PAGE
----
The EU Ombudsman has issued her judgement that it constitutes maladministration on the part of the ECB that they have been letting their president, Mario Draghi, be a member of the private club of bankers G30. It would be an insult to the European people, if former ECB-president Jean-Claude Trichet, long-time chairman of said club G30 and its current honorary-chairman, would continue to serve as the chairman of the ethics committee of the ECB.
It was a questionable decision in the first place, to ask the former president of the ECB to serve as chairman of its ethics commission. If he has not gone through his eight years in office like a saint, he will now often implicitly rule about the ethical justifications of his own actions in the past. If you ask the Irish, he did not go through his tenure like a saint. Probably nobody would have been able to, during those tumultuous times. An official investigation into the Irish bank rescues found that Trichet blackmailed the Irish government into bailing out the banks with public money by threatening to shut down all Irish banks if they did not. A similiar threat was used against the Greek Syriza-government during the negotiations with Greece's official creditors. The ECB is refusing to provide documents and information about this incidence to auditors and the public, with questionable justification. Is there any likelyhood that Jean-Claude Trichet, as chairman of the ethics committee, will look at this issue objectively and dispassionately, ignoring his own past?
After EU-Ombudsman Emily O’Reilly has come to the conclusion that …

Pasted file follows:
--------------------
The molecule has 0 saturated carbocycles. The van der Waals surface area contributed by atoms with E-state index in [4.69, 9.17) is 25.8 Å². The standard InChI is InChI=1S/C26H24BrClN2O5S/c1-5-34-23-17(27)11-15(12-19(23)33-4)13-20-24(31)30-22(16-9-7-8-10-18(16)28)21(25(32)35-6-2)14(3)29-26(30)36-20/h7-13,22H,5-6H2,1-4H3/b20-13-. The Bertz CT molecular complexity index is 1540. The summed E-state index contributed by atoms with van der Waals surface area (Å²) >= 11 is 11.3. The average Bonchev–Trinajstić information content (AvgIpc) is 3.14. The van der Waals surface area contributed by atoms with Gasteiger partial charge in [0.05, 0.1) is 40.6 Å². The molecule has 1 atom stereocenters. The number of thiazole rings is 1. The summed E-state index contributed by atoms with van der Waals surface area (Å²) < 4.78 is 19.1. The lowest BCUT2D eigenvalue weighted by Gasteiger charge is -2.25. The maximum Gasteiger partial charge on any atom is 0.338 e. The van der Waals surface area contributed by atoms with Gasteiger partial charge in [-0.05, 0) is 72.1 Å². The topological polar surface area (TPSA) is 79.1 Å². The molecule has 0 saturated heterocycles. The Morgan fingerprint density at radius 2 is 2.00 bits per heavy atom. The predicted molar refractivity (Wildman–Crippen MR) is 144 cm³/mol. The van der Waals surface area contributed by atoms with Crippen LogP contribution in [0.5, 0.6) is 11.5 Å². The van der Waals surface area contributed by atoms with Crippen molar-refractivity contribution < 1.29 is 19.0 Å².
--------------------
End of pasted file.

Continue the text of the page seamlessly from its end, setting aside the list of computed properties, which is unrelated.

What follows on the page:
The implied closeness of the relationship through membership – particularly between a supervising bank and those it supervises – is not compatible with the independence obligation of an institution such as the ECB. (...) It is important to demonstrate to that public that there is a clear separation between the ECB as supervisor and the finance industry which is affected by its decisions.
... it would be more than strange, if the ethics committee of the ECB would continue to be chaired by the long-time chairman and current honorary chairman of that private club that has as its very purpose to blur the lines between the interests of central banks and commercial financial institutions. If membership implies too much closeness with other club members, what does chairmanship of the club and honorary chairmanship imply? Why should the public trust the judgement of an ECB ethics committee in matters related to the ECB's relationships with commercial financial institutions, if this committee is chaired by the honorary chairman of such a club? It would be an insult to the European people, who the European Ombudsman is speaking for, to continue as if nothing had happened. If Mr. Trichet or the ECB should not draw the right conclusion by themselves, a new complaint with the European Ombudsman might be called for.
Background information from earlier reporting: